Liberalizing Trade and Investment as a Global Public Good

Esil Conference 2017 > Theme > Liberalizing Trade and Investment as a Global Public Good

The qualification of liberalized international trade as a public good has often been challenged, both by authors and some countries. Although it can be argued that the WTO promotes the common good in the sense that it offers a forum to address trade conflicts stemming from the clashes of national economic interests, not all countries can benefit from this regime in a balanced way. Moreover the WTO system is formally addressed only to states, with civil society organizations playing a merely marginal role. The principle of comparative advantage has provided the theoretical grounding to consider liberalized trade and investment as welfare enhancing while other voices have denounced the regime as neo-colonialist or an instrument that mainly benefitted (capital) exporting countries. Thus the present international economic system is accused of not providing significant benefits to disadvantaged areas of the globe, failing to provide adequate protection to other important public goods and values such as the protection of the environment and endangered species, cultural heritage, human rights, and the right to health. Those values are, however, ever more included in the concept of sustainable development and have been formally embraced by the WTO Secretariat for trade and UNCTAD for investment. Nevertheless, the law-making and judicial institutions governing international economic relations are often perceived as undemocratic and dominated by economic superpowers.

The agora will critically address these problems with fresh ideas on how to accommodate these competing global public goods: Is the protection of general interests and sustainable development sufficiently recognized under WTO law? Is the right of states to legislate for the protection of public interests sufficiently safeguarded under present international investment law? Does the strength of mechanisms for the international settlement of economic disputes de facto create a pre-eminence of international economic law above human rights or environmental law? Is the right to development compatible with the present international economic system?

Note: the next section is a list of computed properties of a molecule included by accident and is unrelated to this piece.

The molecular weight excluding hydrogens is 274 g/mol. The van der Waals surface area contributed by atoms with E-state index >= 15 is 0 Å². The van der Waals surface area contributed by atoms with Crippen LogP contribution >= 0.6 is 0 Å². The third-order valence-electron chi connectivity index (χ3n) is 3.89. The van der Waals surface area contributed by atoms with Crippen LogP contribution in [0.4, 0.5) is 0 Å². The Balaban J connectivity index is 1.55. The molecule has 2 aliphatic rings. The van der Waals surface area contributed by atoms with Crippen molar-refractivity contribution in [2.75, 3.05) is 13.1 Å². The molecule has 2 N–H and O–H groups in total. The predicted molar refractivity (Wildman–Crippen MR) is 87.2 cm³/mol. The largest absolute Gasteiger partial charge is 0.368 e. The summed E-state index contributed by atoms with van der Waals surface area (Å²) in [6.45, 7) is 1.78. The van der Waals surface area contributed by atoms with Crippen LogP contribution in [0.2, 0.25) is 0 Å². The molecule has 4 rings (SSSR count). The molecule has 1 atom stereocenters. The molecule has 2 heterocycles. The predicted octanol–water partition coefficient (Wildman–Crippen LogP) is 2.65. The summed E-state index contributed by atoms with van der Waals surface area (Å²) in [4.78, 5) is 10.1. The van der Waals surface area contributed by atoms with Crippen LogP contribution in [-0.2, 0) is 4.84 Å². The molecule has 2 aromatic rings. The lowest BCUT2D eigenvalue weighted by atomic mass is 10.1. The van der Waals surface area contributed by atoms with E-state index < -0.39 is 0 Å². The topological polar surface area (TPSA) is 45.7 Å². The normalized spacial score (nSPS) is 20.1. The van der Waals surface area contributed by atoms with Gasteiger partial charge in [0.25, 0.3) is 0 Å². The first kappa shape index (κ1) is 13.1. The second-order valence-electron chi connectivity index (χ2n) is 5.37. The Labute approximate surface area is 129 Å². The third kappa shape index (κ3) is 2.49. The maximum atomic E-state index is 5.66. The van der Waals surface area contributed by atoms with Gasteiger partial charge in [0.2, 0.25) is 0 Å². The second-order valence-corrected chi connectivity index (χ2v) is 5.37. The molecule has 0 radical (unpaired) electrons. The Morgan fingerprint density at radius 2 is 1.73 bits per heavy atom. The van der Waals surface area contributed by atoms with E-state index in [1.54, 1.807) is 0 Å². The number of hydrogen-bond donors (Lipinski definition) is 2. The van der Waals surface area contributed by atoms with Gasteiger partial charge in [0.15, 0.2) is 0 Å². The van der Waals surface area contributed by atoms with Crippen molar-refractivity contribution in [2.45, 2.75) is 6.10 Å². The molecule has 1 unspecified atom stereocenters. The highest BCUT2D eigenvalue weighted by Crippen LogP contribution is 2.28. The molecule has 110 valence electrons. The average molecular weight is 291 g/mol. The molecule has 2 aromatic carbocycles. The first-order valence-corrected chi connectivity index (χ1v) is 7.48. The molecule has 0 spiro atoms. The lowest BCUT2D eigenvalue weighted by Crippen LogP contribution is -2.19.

Zachary Douglas (Graduate Institute of International Law and Development Studies, Geneva)



 Andrej Lang and Christian Tietje (Martin Luther University Halle-Wittenberg, Halle) “Community Interests in World Trade Law”

 Daniel Behn, Kristian Fauchald and Malcolm Langford (University of Oslo) “Private or Public Good? An Empirical Perspective on International Investment Law and Arbitration”

 Jenya Grigorova (Université Paris 1 – Panthéon-Sorbonne) “Protection of Public Goods, Right of States to Regulate and Non-Discrimination: A Comparative Analysis of Non-Discrimination in International Trade and Investment in the Energy Sector”